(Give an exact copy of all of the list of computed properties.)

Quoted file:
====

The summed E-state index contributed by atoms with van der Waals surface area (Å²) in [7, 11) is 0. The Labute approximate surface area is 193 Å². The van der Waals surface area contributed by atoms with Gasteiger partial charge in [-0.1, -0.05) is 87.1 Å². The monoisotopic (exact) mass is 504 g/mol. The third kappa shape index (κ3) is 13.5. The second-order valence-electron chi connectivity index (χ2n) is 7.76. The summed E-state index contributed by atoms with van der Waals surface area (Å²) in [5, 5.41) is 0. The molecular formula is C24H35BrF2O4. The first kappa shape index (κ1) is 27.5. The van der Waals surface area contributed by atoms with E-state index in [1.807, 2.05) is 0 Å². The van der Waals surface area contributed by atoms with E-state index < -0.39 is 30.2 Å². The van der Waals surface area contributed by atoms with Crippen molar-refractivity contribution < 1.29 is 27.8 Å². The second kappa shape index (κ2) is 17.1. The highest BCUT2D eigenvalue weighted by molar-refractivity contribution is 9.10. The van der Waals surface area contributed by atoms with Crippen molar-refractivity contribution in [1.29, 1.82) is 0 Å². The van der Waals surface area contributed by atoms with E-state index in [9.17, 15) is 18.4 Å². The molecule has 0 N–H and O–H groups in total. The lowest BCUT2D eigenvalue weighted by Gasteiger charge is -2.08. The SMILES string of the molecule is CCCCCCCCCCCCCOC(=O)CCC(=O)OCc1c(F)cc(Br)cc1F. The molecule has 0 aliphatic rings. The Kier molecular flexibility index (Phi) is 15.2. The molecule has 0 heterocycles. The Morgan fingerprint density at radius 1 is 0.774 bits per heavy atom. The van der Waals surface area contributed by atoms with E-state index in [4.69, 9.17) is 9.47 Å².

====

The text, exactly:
The summed E-state index contributed by atoms with van der Waals surface area (Å²) in [7, 11) is 0. The Labute approximate surface area is 193 Å². The van der Waals surface area contributed by atoms with Gasteiger partial charge in [-0.1, -0.05) is 87.1 Å². The monoisotopic (exact) mass is 504 g/mol. The third kappa shape index (κ3) is 13.5. The second-order valence-electron chi connectivity index (χ2n) is 7.76. The summed E-state index contributed by atoms with van der Waals surface area (Å²) in [5, 5.41) is 0. The molecular formula is C24H35BrF2O4. The first kappa shape index (κ1) is 27.5. The van der Waals surface area contributed by atoms with E-state index in [1.807, 2.05) is 0 Å². The van der Waals surface area contributed by atoms with E-state index < -0.39 is 30.2 Å². The van der Waals surface area contributed by atoms with Crippen molar-refractivity contribution < 1.29 is 27.8 Å². The second kappa shape index (κ2) is 17.1. The highest BCUT2D eigenvalue weighted by molar-refractivity contribution is 9.10. The van der Waals surface area contributed by atoms with Crippen molar-refractivity contribution in [1.29, 1.82) is 0 Å². The van der Waals surface area contributed by atoms with E-state index in [9.17, 15) is 18.4 Å². The molecule has 0 N–H and O–H groups in total. The lowest BCUT2D eigenvalue weighted by Gasteiger charge is -2.08. The SMILES string of the molecule is CCCCCCCCCCCCCOC(=O)CCC(=O)OCc1c(F)cc(Br)cc1F. The molecule has 0 aliphatic rings. The Kier molecular flexibility index (Phi) is 15.2. The molecule has 0 heterocycles. The Morgan fingerprint density at radius 1 is 0.774 bits per heavy atom. The van der Waals surface area contributed by atoms with E-state index in [4.69, 9.17) is 9.47 Å².